This veneration, combined with the warm fuzzy feeling we get from our reunion with all the other surviving loved ones is a happy thing, because for a little while all the family drama is gone; we are galvanized anew in our rekindled familial dedication. We are all brothers… we’re filled with unconditional love for one another… the arrogance and dysfunction and the abuse and the misogyny and the hate and the intolerance and the inequity are gone, and we all put stickers on our cars, and play country music, and wave to each other knowingly with secret signals, hand over heart as we pass on the freeway, and we pinkie swear to become blood brothers and we’ll beat the crap out of anyone who questions our god-given virtue. We fool ourselves into believing that the arrogance, dysfunction and abuse and misogyny and hate and intolerance and inequity truly are gone, and that the stickers on our cars are the proof of it. That productizing our grief and pride with t-shirts and country songs and ‘very special episodes’ of Law & Order will make it so.

Clearly the loss is tragic. And it is always unfair. I would rather that no one had to pass, and if they do, it should be in their sleep, after a good meal and a fine sunset and the love of a soul mate.

And the surviving is hard. I would rather none of us had to be survivors, to suffer the going on, the persevering, the slow but inevitable normalizing of our lives and the guilt we feel over the eventual waning of grief.

Or the strange dereliction we feel in remembering with any fondness the closeness and intimacy and vulnerability we will always share with the soul who sat next to us on the couch while we silently watched the images repeat before our eyes in slow motion.

But unlike my father, I’m not happy that my mother died first. I don’t think that being the survivor is the harder role to play. As survivors, we’re given the bitter-sweet opportunity to pursue many things.
To avenge.
To remember.
To deify.
To correct.
To grow.
To learn.
To introspect.

My mother has been gone six years, and in the intervening time I’ve punished myself for not being a better son, for not appreciating the sacrifice she made, for not seeing the person she was beneath the mother. And in so doing I’ve set aside the petty differences I had with my father, forged a friendship that is stronger than our disagreements, and bridged our estrangement. I’ve allowed myself the latitude to be wrong, I’ve allowed my father the latitude to be wrong, and I’ve allowed her passing to help me become just a little bit better person, a little bit better father, a little bit better son.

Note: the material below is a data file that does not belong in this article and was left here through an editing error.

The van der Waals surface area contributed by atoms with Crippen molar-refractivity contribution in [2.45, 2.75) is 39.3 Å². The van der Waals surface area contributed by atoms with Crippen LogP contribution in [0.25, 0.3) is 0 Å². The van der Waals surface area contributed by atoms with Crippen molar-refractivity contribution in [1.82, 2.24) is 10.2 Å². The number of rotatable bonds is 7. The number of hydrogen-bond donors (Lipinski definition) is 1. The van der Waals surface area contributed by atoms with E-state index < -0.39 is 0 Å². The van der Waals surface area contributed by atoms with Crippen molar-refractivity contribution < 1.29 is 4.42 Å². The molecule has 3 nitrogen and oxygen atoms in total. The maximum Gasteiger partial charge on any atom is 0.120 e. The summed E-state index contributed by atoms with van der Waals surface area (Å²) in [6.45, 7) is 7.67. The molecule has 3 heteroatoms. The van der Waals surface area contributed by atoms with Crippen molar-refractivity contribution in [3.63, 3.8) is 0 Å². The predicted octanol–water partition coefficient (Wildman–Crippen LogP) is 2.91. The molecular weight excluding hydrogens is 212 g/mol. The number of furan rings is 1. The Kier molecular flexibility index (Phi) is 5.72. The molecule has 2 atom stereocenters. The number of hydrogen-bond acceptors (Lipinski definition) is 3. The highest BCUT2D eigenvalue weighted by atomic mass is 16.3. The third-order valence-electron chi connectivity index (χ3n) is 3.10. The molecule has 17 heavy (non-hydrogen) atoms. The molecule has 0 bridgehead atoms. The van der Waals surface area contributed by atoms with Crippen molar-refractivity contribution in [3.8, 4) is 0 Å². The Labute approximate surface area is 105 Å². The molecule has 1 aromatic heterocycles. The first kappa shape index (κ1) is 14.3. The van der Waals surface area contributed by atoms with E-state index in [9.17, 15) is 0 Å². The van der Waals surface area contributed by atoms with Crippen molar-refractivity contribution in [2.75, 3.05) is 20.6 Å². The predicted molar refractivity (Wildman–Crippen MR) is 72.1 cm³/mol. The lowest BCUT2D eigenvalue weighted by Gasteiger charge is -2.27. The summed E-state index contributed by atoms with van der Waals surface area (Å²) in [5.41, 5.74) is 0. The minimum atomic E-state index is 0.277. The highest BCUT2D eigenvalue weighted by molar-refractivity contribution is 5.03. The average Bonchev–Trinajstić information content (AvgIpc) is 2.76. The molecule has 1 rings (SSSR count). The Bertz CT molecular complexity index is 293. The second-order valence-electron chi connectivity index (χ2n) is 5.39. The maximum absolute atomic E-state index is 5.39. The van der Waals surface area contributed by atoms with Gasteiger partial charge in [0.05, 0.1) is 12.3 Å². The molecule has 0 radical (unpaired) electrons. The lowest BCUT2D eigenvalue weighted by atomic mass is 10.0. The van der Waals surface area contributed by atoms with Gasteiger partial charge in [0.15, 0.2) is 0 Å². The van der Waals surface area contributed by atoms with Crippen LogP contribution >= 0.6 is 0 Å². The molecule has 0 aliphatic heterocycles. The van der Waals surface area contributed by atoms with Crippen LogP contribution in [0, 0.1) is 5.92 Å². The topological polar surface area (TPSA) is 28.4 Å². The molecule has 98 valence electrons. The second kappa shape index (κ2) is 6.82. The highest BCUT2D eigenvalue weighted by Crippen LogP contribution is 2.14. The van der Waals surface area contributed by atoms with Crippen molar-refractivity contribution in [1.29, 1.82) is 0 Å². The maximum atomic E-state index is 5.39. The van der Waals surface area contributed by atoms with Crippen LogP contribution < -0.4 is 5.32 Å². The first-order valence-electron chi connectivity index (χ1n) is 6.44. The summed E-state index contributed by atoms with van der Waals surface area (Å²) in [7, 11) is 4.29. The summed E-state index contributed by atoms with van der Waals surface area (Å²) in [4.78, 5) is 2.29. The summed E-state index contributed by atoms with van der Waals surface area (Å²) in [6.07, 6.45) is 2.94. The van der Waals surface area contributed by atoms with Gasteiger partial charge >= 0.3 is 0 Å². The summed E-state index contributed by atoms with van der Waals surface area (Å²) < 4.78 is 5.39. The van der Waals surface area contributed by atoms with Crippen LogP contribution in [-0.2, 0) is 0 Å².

Parents are just people, trying their best. It was a great revelation for me to realize that… and interestingly, being one didn’t do it. Losing one did. That it took my mother’s death to manifest that is a cruel irony, because she is probably the one person who would have taken more joy in this than me.

The real tragedy in my experience is in how we often don’t do those things. The real tragedy is the way we lie to ourselves.

We lie to ourselves when we think that tragedy offers no lessons, that we needn’t question our virtue. We do ourselves a disservice by insisting that we needn’t entertain introspection … by inferring that there are no lessons left to learn, and that we are the best that we can hope to be. We hurt ourselves when we learn nothing from tragedy but defensiveness and separatism, anger and mistrust, fear and hatred. We are all just people trying our best. It was a great revelation to realize that. Ironically, being one didn’t do it. Losing some did.

I miss you, mom. I’m sorry you suffered, guy who knew a guy I knew. I promise to not simply tell your story, to do more than defend and avenge, to do more than grieve, to be more than merely angry. I promise to try to be a different and better person, to be willing to introspect, to call, to visit, and to acknowledge that I am not, and may never be, done.

Our world is a much more complicated place than that. And we are, I hope, much more complicated beings.

That’s it. That’s all I’ve got.

The Great Big Book Of Me

Call me Ishmael.
It was a dark and stormy night.
It was the best of times; it was the worst of times.

Every good story needs a good opening line. Something that grabs you; that sets the tone; that establishes the tenor of all that follows, forecasting all the creativity, drama, success and adventure to come.

I’ve been thinking a lot about the opening line to my life.

“It’s Thursday, I’m tired, and tonight I’ll eat a hotdog.”

Welcome to The Big Book of Me.

Books are supposed to have introductions, and story arcs, and conclusions with character development and resolution.

Some books have complex storylines, and subplots about spys and illicit love and marvelous adventures.

My book is like Doctor Seuss without the rhyming. Just a mundane story about a guy who likes ham, and not at all poetic.

Chapter One: Childhood.

I was an only child. What that means for most people is too much attention, no sharing, and all the toys. For me, it meant both my parents had already been divorced, and lost their kids to their spouses. They both had complicated lives with too many kids in too many places, and I was about as lonely and average a kid as you could be. I went to school. I had a dog. I collected spiders and lizards, I listened to Mac Davis, pined for the Principal’s daughter, and wrote horrible poetry. When it was over, I was glad. I thought entering puberty was a good thing.